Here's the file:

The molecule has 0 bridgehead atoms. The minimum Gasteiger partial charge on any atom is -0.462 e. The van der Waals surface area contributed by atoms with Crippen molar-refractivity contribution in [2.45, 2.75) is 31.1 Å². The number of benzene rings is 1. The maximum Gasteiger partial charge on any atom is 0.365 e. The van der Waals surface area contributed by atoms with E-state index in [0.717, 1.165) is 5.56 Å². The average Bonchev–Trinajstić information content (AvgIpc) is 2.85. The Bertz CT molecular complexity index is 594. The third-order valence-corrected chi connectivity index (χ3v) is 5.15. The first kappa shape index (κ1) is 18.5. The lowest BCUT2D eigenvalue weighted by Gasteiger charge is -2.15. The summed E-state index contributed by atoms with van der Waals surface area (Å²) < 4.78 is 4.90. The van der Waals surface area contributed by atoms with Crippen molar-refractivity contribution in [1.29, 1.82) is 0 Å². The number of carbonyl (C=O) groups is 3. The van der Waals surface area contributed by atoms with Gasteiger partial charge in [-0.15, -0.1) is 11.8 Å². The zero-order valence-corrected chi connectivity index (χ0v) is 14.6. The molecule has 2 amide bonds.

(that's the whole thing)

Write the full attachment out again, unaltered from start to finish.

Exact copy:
The molecule has 0 bridgehead atoms. The minimum Gasteiger partial charge on any atom is -0.462 e. The van der Waals surface area contributed by atoms with Crippen molar-refractivity contribution in [2.45, 2.75) is 31.1 Å². The number of benzene rings is 1. The maximum Gasteiger partial charge on any atom is 0.365 e. The van der Waals surface area contributed by atoms with E-state index in [0.717, 1.165) is 5.56 Å². The average Bonchev–Trinajstić information content (AvgIpc) is 2.85. The Bertz CT molecular complexity index is 594. The third-order valence-corrected chi connectivity index (χ3v) is 5.15. The first kappa shape index (κ1) is 18.5. The lowest BCUT2D eigenvalue weighted by Gasteiger charge is -2.15. The summed E-state index contributed by atoms with van der Waals surface area (Å²) < 4.78 is 4.90. The van der Waals surface area contributed by atoms with Crippen molar-refractivity contribution in [1.29, 1.82) is 0 Å². The number of carbonyl (C=O) groups is 3. The van der Waals surface area contributed by atoms with Gasteiger partial charge in [-0.15, -0.1) is 11.8 Å². The zero-order valence-corrected chi connectivity index (χ0v) is 14.6. The molecule has 2 amide bonds.